Have a Nice Visit in Long-Term Care

What to Expect When Visiting a Long-Term Care Resident

Assisted Living Parkinson's DiseaseMany people find visiting a relative or friend in a long-term care residence an uncomfortable experience, at least initially. They don’t know what to expect or what to say and do. The following guide can help to ensure a positive visit.

Visiting Tips for Visitors

  • Call ahead to the unit where the person resides, to find out the best time of day to visit.
  • Plan to visit when you aren’t rushed for time.
  • Bring something with you: flowers from your garden, a photo album, a magazine or newspaper, a guest book for visitors to sign, a favorite music CD, a special food treat. Check first with staff whether or not the person has any diet restrictions.
  • Position yourself at eye level, face to face. Ensure you are close enough and speaking loudly enough that the person can adequately see and hear you.
  • Actively listen to what the person has to tell you. Express interest in their daily activities, and allow them to vent their feelings about their situation.
  • Encourage reminiscing (“Remember when…?”) This stimulates the mind and evokes pleasant feelings.
  • Tell some jokes or a funny true story, or bring in a humorous movie to watch together, since it’s true that laughter is good medicine.
  • If conversation is difficult or impossible, share news about family, friends and current events, read aloud or listen to music together. Sit in the lobby and people-watch. Learn to become comfortable with silence.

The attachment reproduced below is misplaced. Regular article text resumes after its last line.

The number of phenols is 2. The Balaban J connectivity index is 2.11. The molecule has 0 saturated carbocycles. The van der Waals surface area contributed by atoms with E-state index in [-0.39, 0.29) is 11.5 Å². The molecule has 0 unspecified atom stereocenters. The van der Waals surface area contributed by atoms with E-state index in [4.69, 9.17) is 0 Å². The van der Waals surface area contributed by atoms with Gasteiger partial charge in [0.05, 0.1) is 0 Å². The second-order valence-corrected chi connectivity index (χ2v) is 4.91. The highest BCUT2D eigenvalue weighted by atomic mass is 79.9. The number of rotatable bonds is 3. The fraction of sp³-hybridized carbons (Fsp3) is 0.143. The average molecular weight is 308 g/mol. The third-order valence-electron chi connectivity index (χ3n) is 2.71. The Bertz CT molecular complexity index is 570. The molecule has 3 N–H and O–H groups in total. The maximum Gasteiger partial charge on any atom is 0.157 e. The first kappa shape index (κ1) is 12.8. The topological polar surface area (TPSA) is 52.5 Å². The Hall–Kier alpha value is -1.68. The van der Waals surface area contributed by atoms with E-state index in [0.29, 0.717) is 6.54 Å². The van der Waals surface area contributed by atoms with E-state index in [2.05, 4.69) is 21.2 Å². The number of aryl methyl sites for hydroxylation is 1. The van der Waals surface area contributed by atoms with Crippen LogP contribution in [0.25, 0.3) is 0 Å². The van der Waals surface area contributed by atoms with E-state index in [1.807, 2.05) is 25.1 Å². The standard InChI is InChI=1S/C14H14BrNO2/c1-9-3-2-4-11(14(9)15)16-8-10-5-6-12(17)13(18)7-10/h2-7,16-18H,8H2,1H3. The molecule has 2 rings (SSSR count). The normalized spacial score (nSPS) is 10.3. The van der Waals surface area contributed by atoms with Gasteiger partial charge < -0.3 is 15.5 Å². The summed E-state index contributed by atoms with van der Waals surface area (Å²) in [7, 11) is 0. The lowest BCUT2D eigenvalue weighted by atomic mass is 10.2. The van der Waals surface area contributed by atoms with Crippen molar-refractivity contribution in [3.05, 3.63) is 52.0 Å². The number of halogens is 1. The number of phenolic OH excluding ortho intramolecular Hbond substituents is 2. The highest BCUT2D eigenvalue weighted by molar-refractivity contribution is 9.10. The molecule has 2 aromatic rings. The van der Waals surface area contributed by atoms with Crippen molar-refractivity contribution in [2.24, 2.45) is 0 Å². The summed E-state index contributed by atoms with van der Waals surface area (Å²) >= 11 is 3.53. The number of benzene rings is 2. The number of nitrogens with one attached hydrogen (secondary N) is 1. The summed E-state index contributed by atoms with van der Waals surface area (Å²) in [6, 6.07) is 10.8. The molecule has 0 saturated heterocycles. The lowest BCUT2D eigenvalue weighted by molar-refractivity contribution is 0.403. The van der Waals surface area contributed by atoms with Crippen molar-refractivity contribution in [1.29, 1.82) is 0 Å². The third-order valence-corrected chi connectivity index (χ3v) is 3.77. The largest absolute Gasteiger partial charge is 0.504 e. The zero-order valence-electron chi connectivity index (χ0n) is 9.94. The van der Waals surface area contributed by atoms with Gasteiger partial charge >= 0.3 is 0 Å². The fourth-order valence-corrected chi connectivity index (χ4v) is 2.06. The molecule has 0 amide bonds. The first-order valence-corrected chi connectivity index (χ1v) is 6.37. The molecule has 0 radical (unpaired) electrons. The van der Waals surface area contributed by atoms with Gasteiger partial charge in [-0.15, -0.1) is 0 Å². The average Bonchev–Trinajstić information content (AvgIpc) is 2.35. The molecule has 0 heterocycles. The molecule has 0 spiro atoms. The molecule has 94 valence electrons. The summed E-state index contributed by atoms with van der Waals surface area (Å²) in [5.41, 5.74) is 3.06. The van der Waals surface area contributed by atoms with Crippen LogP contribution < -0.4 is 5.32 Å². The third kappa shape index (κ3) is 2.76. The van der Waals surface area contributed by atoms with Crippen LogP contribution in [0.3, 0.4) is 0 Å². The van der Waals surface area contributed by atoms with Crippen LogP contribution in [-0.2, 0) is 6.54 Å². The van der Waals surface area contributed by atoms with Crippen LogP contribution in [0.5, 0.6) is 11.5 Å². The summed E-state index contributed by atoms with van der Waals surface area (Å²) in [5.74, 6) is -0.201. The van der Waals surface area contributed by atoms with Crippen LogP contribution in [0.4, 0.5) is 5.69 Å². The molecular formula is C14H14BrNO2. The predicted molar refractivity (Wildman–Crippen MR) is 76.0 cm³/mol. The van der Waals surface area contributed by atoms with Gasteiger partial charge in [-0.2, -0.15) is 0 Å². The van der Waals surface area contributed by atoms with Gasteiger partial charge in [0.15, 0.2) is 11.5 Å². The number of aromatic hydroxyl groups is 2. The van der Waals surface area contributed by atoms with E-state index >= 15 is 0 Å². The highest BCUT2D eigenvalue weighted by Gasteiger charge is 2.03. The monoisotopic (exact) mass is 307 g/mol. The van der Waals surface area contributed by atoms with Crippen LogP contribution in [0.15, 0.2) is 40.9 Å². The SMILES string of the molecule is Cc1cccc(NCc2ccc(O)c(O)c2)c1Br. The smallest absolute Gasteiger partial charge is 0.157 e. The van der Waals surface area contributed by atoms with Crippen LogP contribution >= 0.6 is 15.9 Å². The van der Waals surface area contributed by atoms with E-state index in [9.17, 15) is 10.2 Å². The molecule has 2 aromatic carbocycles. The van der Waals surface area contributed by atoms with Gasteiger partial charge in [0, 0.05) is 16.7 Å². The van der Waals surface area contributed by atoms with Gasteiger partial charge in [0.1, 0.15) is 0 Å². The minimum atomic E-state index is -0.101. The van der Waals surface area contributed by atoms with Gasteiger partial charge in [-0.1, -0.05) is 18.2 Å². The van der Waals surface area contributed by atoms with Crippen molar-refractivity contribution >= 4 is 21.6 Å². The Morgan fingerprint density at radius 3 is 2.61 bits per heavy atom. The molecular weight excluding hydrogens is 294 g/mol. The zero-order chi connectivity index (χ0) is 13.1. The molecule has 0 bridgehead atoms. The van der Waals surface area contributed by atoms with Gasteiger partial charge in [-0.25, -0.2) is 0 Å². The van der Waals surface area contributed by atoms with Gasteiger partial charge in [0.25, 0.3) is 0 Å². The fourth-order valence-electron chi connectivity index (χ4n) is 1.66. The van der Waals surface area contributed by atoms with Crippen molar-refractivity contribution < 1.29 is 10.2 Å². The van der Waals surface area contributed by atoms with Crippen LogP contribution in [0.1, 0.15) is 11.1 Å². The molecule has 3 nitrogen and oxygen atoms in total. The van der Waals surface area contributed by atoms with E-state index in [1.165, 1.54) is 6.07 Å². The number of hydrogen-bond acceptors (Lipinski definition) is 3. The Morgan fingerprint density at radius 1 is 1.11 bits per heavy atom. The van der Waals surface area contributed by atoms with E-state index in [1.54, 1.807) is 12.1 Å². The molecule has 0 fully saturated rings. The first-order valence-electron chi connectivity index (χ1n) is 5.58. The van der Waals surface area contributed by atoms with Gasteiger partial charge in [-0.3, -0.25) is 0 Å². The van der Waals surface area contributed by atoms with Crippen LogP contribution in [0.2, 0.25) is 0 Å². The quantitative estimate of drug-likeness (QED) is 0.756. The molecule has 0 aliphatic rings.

• Check the recreational activities schedule for regular and special events, and accompany the person to one of them.
  • Telephone between visits if you can’t get in as often as you would like.

Visiting a Person with Dementia

  • Visiting a person who is mentally impaired can be challenging. You may not be able to relate with them in the usual ways because of impaired communication, memory deficits or altered personality. Visits can still be meaningful, however, once you adjust your expectations and learn new ways of interacting. Read on for some guidelines.
  • Visit alone if possible. It is much easier for the person to deal with one visitor at a time. If you find visits awkward, though, bring along a friend for support.
  • Come prepared for any possible mood. Or, call ahead and ask what kind of day the person is having. If it’s a bad one, postpone your visit.
  • Approach the person slowly and from the front, giving them time to see you coming. Make eye contact and use touch as appropriate.
  • Address the person by name and identify yourself. Be prepared that they may not recognize you or may not recall previous visits. (Do not quiz them, as this can cause frustration.) Rest assured that this does not make your presence any less valuable. Your visits not only provide mental stimulation, they validate the person as a unique and
    worthwhile individual.
  • Find a quiet place to visit in order to avoid distractions, since over-stimulation leads to agitation.
  • Speak slowly and clearly. Use familiar words and simple sentences. Avoid cliches. Talk in a calm voice, using a low-pitched tone.
  • Ask simple questions that require a short answer – preferably yes or no. Avoid posing questions that challenge their memory, such as “What did you do today?”
  • Use body language – gestures, facial expressions, tone of voice, touch – to help get your message across.
  • Don’t argue when the person has their facts confused. If a conversation appears to be causing frustration, change the subject. If they become restless during an activity, try something else.
  • Don’t take verbal outbursts or other uncharacteristic behavior personally. Shorten the visit if it’s going poorly – if the person is irritable or fatigued, for example.
  • Following a difficult visit, do something for yourself – such as going for a walk or soaking in a hot bath – to help relieve tension.

If visiting is stressful, consult with a nurse, recreation therapist or social worker regarding visiting tips and coping strategies.

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2017-09-20T12:48:41-04:00By |

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